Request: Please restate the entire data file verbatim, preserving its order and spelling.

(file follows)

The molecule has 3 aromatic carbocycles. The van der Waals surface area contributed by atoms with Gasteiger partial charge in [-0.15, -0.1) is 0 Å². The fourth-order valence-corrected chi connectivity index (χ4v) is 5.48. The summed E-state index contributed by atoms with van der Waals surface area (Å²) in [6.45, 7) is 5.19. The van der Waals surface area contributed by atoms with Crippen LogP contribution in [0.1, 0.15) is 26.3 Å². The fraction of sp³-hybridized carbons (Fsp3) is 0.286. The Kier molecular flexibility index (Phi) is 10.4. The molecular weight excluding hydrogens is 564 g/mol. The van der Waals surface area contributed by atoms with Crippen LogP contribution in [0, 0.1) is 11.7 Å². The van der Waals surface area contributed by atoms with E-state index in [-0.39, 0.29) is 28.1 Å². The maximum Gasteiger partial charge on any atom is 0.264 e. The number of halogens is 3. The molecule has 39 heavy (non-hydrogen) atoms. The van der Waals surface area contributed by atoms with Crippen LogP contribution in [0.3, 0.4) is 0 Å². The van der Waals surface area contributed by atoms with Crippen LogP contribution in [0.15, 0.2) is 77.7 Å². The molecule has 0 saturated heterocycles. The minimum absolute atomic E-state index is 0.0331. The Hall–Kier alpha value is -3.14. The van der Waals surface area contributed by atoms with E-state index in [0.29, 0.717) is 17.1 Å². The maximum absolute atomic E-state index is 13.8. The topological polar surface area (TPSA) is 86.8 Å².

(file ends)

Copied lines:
The molecule has 3 aromatic carbocycles. The van der Waals surface area contributed by atoms with Gasteiger partial charge in [-0.15, -0.1) is 0 Å². The fourth-order valence-corrected chi connectivity index (χ4v) is 5.48. The summed E-state index contributed by atoms with van der Waals surface area (Å²) in [6.45, 7) is 5.19. The van der Waals surface area contributed by atoms with Crippen LogP contribution in [0.1, 0.15) is 26.3 Å². The fraction of sp³-hybridized carbons (Fsp3) is 0.286. The Kier molecular flexibility index (Phi) is 10.4. The molecular weight excluding hydrogens is 564 g/mol. The van der Waals surface area contributed by atoms with Crippen LogP contribution in [0, 0.1) is 11.7 Å². The van der Waals surface area contributed by atoms with E-state index in [-0.39, 0.29) is 28.1 Å². The maximum Gasteiger partial charge on any atom is 0.264 e. The number of halogens is 3. The molecule has 39 heavy (non-hydrogen) atoms. The van der Waals surface area contributed by atoms with Crippen LogP contribution in [0.3, 0.4) is 0 Å². The van der Waals surface area contributed by atoms with Crippen LogP contribution in [0.15, 0.2) is 77.7 Å². The molecule has 0 saturated heterocycles. The minimum absolute atomic E-state index is 0.0331. The Hall–Kier alpha value is -3.14. The van der Waals surface area contributed by atoms with E-state index in [0.29, 0.717) is 17.1 Å². The maximum absolute atomic E-state index is 13.8. The topological polar surface area (TPSA) is 86.8 Å².